Oct 22, 2011

What would it be like if pens were "banned" from classrooms every Wednesday? Must-see video clip by Mick Waters, not just for teachers and students!

The Hello Foundation in the UK recently launched a "No Pens on Wednesday" campaign to encourage communication skills- speaking and listening, among primary school children. 


According to the Hello Foundation website, research indicates that the average length of a student's verbal response to a teacher's question is just four words!  Given the number of children in a classroom, there are limited opportunities for children to develop their communication skills through speaking and listening.  Classrooms that adopt the "No Pens Wednesday" will engage in activities such as vocabulary games, podcasting, and debating.  No written homework on Wednesday nights - instead, students will be assigned 'talk' activities.

To get a better understanding of this topic, take a look at the following video of Mick Waters discussing the rationale behind No Pens Wednesday.  (Also take a look at the full press release about this campaign, located at the end of this post.)


No Pens Wednesday


Press Release
More Schools Give Up Pens in the Classroom to Promote Listening and Talking
Communication Trust, 9/28/11


More and more schools are taking part each day this month in No Pens Day  ‐ a national initiative when pupils give up their pens to focus on speaking and listening instead of writing. The event is being orchestrated by The Communication Trust as part of the Hello campaign (national year of communication). 


Hundreds of schools across the country are taking part today (Wednesday 28 th September 2011) in the event, which has never happened in education before. At least another 200,000 pupils at a further 400 schools are expected to outlaw pens for a day before the end of October. 


Teachers at primary and secondary schools will be using lesson plans and activity templates developed by specialist teachers and speech and language therapists to conduct their lessons without pens. Classroom activities will include podcasting, maths games, debating, vocabulary games and ‘talk’ homework, all designed to highlight the importance of language for learning to pupils, parents, carers and school staff.     


Staff at one primary school in Newark, Nottinghamshire dressed up as aliens and invaded the school during morning assembly and stole the pens from everyone there. At another primary school in Covent Garden, London, staff built a large time machine in the school yard, and Community Support Police. Officers were involved to bring the event to life. At I CAN’s Dawn House School, a specialist school in Rainworth for pupils with speech language and communication needs, pupils communicated using Makaton sign language.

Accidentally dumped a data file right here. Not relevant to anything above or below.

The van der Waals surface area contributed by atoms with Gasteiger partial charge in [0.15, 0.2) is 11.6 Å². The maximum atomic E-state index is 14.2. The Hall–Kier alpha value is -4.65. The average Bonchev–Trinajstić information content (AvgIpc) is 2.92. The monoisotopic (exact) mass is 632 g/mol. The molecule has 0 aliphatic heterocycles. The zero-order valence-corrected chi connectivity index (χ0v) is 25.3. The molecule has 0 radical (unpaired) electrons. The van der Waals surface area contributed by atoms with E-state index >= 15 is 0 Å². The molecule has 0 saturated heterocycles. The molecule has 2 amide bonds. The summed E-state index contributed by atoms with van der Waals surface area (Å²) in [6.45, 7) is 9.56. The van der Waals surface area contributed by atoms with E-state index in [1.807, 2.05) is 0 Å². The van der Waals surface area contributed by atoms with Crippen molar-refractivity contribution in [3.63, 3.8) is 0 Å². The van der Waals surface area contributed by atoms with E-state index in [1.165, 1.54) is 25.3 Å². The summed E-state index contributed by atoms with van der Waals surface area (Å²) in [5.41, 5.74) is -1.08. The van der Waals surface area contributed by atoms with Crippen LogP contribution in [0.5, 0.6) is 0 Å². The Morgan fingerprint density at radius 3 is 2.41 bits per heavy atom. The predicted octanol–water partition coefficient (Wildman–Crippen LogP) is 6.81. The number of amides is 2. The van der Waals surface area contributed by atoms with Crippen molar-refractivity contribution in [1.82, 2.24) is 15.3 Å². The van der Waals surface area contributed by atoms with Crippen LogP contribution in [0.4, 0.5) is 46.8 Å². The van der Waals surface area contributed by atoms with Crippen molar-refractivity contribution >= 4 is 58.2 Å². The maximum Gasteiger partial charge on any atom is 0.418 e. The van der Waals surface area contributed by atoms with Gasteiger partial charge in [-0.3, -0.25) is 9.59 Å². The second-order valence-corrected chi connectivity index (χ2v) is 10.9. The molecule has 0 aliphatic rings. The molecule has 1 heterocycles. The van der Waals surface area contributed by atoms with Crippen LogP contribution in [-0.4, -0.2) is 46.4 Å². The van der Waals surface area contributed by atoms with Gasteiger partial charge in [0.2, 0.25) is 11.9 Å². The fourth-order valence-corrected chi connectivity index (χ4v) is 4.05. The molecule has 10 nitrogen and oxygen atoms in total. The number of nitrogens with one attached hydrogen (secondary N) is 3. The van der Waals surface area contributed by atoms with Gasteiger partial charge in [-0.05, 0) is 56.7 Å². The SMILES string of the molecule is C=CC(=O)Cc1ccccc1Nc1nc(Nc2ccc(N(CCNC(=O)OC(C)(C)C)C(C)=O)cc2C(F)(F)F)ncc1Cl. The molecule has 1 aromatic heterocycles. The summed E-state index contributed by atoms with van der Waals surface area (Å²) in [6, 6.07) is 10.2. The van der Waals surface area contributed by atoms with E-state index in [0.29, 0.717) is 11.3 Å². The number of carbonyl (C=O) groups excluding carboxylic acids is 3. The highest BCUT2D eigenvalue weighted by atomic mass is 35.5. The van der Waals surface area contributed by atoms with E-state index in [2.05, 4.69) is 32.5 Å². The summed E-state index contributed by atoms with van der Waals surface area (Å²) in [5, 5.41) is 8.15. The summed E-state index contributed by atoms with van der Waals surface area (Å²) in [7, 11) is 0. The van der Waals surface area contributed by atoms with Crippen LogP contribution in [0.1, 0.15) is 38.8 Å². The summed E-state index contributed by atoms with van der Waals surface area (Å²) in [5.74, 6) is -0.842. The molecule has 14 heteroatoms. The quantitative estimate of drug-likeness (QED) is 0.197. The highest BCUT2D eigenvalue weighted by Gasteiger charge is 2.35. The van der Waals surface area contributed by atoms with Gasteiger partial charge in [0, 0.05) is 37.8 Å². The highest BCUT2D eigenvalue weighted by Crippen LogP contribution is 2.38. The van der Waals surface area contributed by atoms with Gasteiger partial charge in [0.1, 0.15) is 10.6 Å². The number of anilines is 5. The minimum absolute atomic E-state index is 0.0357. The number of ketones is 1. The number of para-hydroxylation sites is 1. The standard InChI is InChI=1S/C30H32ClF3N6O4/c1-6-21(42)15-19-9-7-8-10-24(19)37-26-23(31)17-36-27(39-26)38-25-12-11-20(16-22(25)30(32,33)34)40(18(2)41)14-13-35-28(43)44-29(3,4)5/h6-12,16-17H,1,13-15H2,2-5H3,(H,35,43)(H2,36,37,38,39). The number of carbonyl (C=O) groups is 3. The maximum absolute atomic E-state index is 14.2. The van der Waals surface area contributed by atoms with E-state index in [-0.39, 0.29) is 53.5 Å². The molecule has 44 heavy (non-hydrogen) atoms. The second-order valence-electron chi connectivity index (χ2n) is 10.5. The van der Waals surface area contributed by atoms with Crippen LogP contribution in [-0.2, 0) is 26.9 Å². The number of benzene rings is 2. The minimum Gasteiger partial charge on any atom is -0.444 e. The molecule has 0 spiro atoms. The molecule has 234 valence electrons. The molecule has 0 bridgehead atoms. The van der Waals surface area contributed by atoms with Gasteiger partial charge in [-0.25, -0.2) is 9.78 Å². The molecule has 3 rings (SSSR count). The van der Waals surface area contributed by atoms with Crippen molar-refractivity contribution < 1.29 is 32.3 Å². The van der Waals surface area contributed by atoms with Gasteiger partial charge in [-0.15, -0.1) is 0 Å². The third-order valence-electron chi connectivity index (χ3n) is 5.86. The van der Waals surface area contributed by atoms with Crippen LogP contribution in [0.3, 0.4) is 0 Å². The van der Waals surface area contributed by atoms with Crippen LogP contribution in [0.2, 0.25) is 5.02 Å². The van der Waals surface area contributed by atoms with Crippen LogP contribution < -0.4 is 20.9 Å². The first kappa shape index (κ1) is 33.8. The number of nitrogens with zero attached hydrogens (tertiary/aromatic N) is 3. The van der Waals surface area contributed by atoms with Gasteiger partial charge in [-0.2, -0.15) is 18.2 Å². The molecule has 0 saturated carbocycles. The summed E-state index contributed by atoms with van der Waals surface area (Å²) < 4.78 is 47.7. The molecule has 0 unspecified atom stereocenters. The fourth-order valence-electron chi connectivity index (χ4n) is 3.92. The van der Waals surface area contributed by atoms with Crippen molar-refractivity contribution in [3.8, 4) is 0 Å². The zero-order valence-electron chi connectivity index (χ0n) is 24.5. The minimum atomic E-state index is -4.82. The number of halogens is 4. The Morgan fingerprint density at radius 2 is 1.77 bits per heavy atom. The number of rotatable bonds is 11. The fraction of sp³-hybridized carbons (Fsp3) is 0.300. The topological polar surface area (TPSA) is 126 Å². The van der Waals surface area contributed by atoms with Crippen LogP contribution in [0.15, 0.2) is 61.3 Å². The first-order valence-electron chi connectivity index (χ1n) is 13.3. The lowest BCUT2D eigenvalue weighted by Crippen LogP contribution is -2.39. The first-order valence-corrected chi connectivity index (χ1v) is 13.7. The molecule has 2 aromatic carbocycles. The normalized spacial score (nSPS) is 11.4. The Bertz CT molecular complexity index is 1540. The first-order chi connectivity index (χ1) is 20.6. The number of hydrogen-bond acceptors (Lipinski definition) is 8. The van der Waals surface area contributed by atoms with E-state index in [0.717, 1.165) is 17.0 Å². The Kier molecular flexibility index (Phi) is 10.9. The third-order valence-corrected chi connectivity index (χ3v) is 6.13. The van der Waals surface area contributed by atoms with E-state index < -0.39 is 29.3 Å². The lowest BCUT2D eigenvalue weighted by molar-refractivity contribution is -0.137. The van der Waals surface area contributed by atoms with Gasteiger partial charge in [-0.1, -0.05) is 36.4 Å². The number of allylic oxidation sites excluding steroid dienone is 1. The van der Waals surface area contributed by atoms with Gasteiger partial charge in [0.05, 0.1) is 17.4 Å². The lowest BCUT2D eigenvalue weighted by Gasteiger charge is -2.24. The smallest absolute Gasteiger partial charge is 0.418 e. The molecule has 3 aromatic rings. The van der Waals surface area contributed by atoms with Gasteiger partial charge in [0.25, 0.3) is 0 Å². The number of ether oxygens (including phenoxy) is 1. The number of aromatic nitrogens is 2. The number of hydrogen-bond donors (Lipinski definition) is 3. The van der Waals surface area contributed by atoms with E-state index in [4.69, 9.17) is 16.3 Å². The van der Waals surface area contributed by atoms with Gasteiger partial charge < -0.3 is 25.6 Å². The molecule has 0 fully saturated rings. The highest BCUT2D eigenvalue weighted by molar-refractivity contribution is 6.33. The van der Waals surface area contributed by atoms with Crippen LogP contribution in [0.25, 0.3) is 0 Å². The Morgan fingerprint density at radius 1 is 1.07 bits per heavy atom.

To date, 500 primary schools, 100 secondary schools and 50 special schools have registered to take part in No Pens Day. In addition to this a hospital school, pupil referral unit and even a school in Indonesia will be taking part in the inaugural initiative.       

Jean Gross, the Government’s Communication Champion for children, said: “Not enough pupil talk goes on in Britain’s classrooms – most of it is teacher talk. What little research has been done on this aspect of classroom behaviour suggests that the average length of a pupil’s response to a teacher’s question is just four words. We want to see more priority being given to speaking and listening skills, because they directly underpin the ability to read and write. Thanks to everyone taking part in No Pens Day for embedding speaking and listening even further into their teaching.”     


Anita Kerwin‐Nye, Director of The Communication Trust, said; “For too long speech and language has existed in the shadow of reading and writing. As recent debates pose questions about what should teachers teach and children learn, we are calling on all schools to place an explicit and structured emphasis on speaking and listening approaches by taking part in No Pens Day. Our materials, lesson plans and resources give the children’s workforce the tools and strategies needed to support speaking and listening and importantly to improve their confidence.